This cross-sectional, observational study was carried out in both patients attending the Endocrinology/Obesity Outpatient Clinic of Federico II University Hospital (Naples, Italy), students, non-medical employees, and participants in the Obesity, Programs of nutrition, Education, Research and Assessment of the best treatment (OPERA) project [17] from November 2020 to June 2021. The study was approved by the Ethical Committee of Federico II University (n.5/14) and conducted in accordance with the World Medical Association Code of Ethics (Declaration of Helsinki) for human experimentation. The aim of the study was clearly explained to all study participants and written informed consent was obtained. Recruitment consisted of an informational interview in which the details of the research were explained to the subjects, and they were encouraged to participate in the study.

Participants

One hundred and eighty-seven middle-aged subjects aged 43.6 ± 16 years were enrolled in this cross-sectional study. Eligible participants for the study were adult subjects aged 18–75 years with normal liver, cardiopulmonary and kidney function as determined by interview. In addition, we excluded subjects taking medications for hepatic, renal and cardiopulmonary diseases. Trained nutritionists assessed anthropometric parameters, asked standard questions including demographic informations, personal medical history and lifestyle habits. Use of specific treatment for dyslipidaemia, T2DM and hypertension was also recorded.

Anthropometric assessment

Subjects wore light clothing and no shoes while anthropometric parameters were measured, as previously reported [18, 19]. The formula for BMI was as follows: weight in kilograms divided by height in meters squared. A wall mounted stadiometer was used to determine height. A calibrated scale was used to determine body weight. Waist circumference (WC) was measured to the nearest 0.1 cm using a non-stretch tape measure at the natural indentation or at a midway level between lower edge of the rib cage and iliac crest if no natural indentation was visible, in according to the National Center for Health Statistics [20]. Grade I obesity was defined as a BMI between 30 and 34.9 kg/m2, grade II obesity as a BMI between 35 and 39.9 kg/m2, and grade III obesity as a BMI equal to or greater than 40.0 kg/m2 [21].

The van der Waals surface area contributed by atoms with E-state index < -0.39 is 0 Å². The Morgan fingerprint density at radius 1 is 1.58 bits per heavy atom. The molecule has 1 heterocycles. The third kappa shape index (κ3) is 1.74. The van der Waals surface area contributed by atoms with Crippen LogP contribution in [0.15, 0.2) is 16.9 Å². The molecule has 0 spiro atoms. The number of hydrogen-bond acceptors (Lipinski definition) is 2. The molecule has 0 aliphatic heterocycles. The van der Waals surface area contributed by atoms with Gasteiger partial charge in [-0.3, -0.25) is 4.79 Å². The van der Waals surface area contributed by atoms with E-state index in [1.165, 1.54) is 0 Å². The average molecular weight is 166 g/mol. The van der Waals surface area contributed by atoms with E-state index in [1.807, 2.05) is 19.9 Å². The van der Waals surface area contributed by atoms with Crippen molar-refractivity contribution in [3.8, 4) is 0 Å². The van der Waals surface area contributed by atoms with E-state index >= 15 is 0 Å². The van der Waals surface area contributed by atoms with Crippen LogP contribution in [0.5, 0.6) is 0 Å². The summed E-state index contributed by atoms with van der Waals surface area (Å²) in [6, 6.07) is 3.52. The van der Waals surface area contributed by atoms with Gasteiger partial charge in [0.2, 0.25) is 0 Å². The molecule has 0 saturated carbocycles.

Lifestyle habits

We defined individuals who smoked at least one cigarette per day as current smokers, former smokers were individuals who had quit smoking at least 1 year before the survey, and nonsmokers were the remaining participants. Participants who regularly exercised at least 30 min per day (YES/NO) were defined as physically active, as we have reported in detail in a previous study [22].

Nutritional and eating speed assessment

As we have reported in detail in previous studies [23,24,25,26], dietary assessments were collected through a face-to-face interview with a qualified nutritionist. Since the ES could potentially have a different impact on metabolism throughout the day, the metabolic effect of ES will be assessed for each main meal (breakfast, lunch and dinner). A dietary interview was performed to collect information about meal duration (minutes) and eating habits (habitual consumed foods and beverages) at the main meals (breakfast, lunch, and dinner). According to median value of meal duration, meals were classified in two groups based on the following criteria: fast eating group (FEG) (breakfast < 10 min, lunch < 20 min, and dinner < 20 min) or slow eating group (SEG) [27] (breakfast ≥ 10 min, lunch ≥ 20 min, and dinner ≥ 20 min).

Statistical analysis

Continuous variables with normal distribution were reported as mean ± SD while categorical variables were expressed as frequency or percentage. Difference between groups were tested by one-way ANOVA and by chi-square test for categorical variables. Logistic regression analyses were conducted to evaluate associations between ES and the presence of diabetes, dyslipidaemia and hypertension. Data were adjusted for age, BMI, gender, physical activity, smoking and alcohol use, and medication. Slow eating group was designated as the reference in all cases for ease of comparability. The p values were considered significant at p < 0.05 with 95% confidence interval. Statistical analysis was performed according to standard methods using the Statistical Package for Social Sciences software 26.0 (SPSS/PC; SPSS, Chicago, IL, USA).

Sample size

In the absence of similar clinical studies available in the literature, the calculation of the sample size was performed a priori by considering the effect size 0.8 with type I error of 0.05 and a power of 90%. The number of subjects to be enrolled was found to be 34 per group. Since this sample not only met at least the necessary number of subjects, but also further supported the results, we decided to include all subjects in the statistical analysis. The calculation of the sample size was performed using G Power Software.

Results

Clinical characteristics of the study participants